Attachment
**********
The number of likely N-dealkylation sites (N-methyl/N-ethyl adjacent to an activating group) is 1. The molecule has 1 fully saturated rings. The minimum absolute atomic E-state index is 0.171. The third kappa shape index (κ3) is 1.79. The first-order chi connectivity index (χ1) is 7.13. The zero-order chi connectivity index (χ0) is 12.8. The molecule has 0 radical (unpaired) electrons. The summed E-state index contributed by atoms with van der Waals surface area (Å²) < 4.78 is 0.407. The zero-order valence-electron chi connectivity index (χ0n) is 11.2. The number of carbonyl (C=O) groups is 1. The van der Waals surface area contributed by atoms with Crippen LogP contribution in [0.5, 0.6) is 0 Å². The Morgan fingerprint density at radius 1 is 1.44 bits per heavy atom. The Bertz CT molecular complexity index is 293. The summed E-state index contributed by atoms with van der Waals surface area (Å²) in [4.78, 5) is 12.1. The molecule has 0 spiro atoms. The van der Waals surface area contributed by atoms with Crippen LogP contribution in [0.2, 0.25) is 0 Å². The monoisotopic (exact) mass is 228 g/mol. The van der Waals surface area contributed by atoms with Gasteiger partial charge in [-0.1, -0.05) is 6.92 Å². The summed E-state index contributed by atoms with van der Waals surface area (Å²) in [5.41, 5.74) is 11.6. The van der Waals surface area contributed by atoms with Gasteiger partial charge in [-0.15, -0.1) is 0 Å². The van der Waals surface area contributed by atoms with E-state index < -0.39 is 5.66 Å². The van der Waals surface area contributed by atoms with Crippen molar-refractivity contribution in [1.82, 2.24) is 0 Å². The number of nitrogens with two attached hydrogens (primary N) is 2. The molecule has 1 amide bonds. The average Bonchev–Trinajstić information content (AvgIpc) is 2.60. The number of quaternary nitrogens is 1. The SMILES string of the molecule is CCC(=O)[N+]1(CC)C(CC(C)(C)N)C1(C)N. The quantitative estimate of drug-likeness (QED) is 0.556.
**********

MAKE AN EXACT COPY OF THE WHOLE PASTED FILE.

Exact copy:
The number of likely N-dealkylation sites (N-methyl/N-ethyl adjacent to an activating group) is 1. The molecule has 1 fully saturated rings. The minimum absolute atomic E-state index is 0.171. The third kappa shape index (κ3) is 1.79. The first-order chi connectivity index (χ1) is 7.13. The zero-order chi connectivity index (χ0) is 12.8. The molecule has 0 radical (unpaired) electrons. The summed E-state index contributed by atoms with van der Waals surface area (Å²) < 4.78 is 0.407. The zero-order valence-electron chi connectivity index (χ0n) is 11.2. The number of carbonyl (C=O) groups is 1. The van der Waals surface area contributed by atoms with Crippen LogP contribution in [0.5, 0.6) is 0 Å². The Morgan fingerprint density at radius 1 is 1.44 bits per heavy atom. The Bertz CT molecular complexity index is 293. The summed E-state index contributed by atoms with van der Waals surface area (Å²) in [4.78, 5) is 12.1. The molecule has 0 spiro atoms. The van der Waals surface area contributed by atoms with Crippen LogP contribution in [0.2, 0.25) is 0 Å². The monoisotopic (exact) mass is 228 g/mol. The van der Waals surface area contributed by atoms with Gasteiger partial charge in [-0.1, -0.05) is 6.92 Å². The summed E-state index contributed by atoms with van der Waals surface area (Å²) in [5.41, 5.74) is 11.6. The van der Waals surface area contributed by atoms with Gasteiger partial charge in [-0.15, -0.1) is 0 Å². The van der Waals surface area contributed by atoms with E-state index < -0.39 is 5.66 Å². The van der Waals surface area contributed by atoms with Crippen molar-refractivity contribution in [1.82, 2.24) is 0 Å². The number of nitrogens with two attached hydrogens (primary N) is 2. The molecule has 1 amide bonds. The average Bonchev–Trinajstić information content (AvgIpc) is 2.60. The number of quaternary nitrogens is 1. The SMILES string of the molecule is CCC(=O)[N+]1(CC)C(CC(C)(C)N)C1(C)N. The quantitative estimate of drug-likeness (QED) is 0.556.